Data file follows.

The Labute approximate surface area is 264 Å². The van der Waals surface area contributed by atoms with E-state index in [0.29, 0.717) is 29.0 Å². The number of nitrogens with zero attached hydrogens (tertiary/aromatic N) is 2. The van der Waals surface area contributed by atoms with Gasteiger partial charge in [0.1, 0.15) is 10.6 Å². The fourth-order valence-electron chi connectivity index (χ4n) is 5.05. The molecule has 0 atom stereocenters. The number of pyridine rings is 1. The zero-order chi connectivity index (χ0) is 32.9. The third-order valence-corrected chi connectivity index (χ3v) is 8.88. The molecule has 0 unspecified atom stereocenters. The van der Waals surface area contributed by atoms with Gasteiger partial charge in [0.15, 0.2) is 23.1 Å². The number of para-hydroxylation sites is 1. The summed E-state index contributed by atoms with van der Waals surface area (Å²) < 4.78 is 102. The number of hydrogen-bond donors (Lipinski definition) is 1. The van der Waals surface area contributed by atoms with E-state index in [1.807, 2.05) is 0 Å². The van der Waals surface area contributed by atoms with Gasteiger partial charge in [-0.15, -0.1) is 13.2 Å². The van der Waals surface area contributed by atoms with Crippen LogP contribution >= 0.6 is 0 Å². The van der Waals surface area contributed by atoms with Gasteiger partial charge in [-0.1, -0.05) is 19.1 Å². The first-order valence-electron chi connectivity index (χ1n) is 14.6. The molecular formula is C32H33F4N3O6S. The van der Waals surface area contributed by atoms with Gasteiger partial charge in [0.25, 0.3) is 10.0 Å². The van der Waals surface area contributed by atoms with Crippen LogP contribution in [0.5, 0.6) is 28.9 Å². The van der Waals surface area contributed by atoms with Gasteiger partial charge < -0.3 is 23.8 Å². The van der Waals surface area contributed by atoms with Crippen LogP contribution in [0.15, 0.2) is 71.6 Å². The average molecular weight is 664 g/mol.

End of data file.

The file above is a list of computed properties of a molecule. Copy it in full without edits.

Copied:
The Labute approximate surface area is 264 Å². The van der Waals surface area contributed by atoms with E-state index in [0.29, 0.717) is 29.0 Å². The number of nitrogens with zero attached hydrogens (tertiary/aromatic N) is 2. The van der Waals surface area contributed by atoms with Gasteiger partial charge in [0.1, 0.15) is 10.6 Å². The fourth-order valence-electron chi connectivity index (χ4n) is 5.05. The molecule has 0 atom stereocenters. The number of pyridine rings is 1. The zero-order chi connectivity index (χ0) is 32.9. The third-order valence-corrected chi connectivity index (χ3v) is 8.88. The molecule has 0 unspecified atom stereocenters. The van der Waals surface area contributed by atoms with Gasteiger partial charge in [0.15, 0.2) is 23.1 Å². The number of para-hydroxylation sites is 1. The summed E-state index contributed by atoms with van der Waals surface area (Å²) < 4.78 is 102. The number of hydrogen-bond donors (Lipinski definition) is 1. The van der Waals surface area contributed by atoms with E-state index in [1.807, 2.05) is 0 Å². The van der Waals surface area contributed by atoms with Gasteiger partial charge in [-0.15, -0.1) is 13.2 Å². The van der Waals surface area contributed by atoms with Crippen LogP contribution >= 0.6 is 0 Å². The van der Waals surface area contributed by atoms with Gasteiger partial charge in [-0.1, -0.05) is 19.1 Å². The first-order valence-electron chi connectivity index (χ1n) is 14.6. The molecular formula is C32H33F4N3O6S. The van der Waals surface area contributed by atoms with Gasteiger partial charge in [0.25, 0.3) is 10.0 Å². The van der Waals surface area contributed by atoms with Crippen LogP contribution in [0.5, 0.6) is 28.9 Å². The van der Waals surface area contributed by atoms with Gasteiger partial charge < -0.3 is 23.8 Å². The van der Waals surface area contributed by atoms with Crippen LogP contribution in [0.15, 0.2) is 71.6 Å². The average molecular weight is 664 g/mol.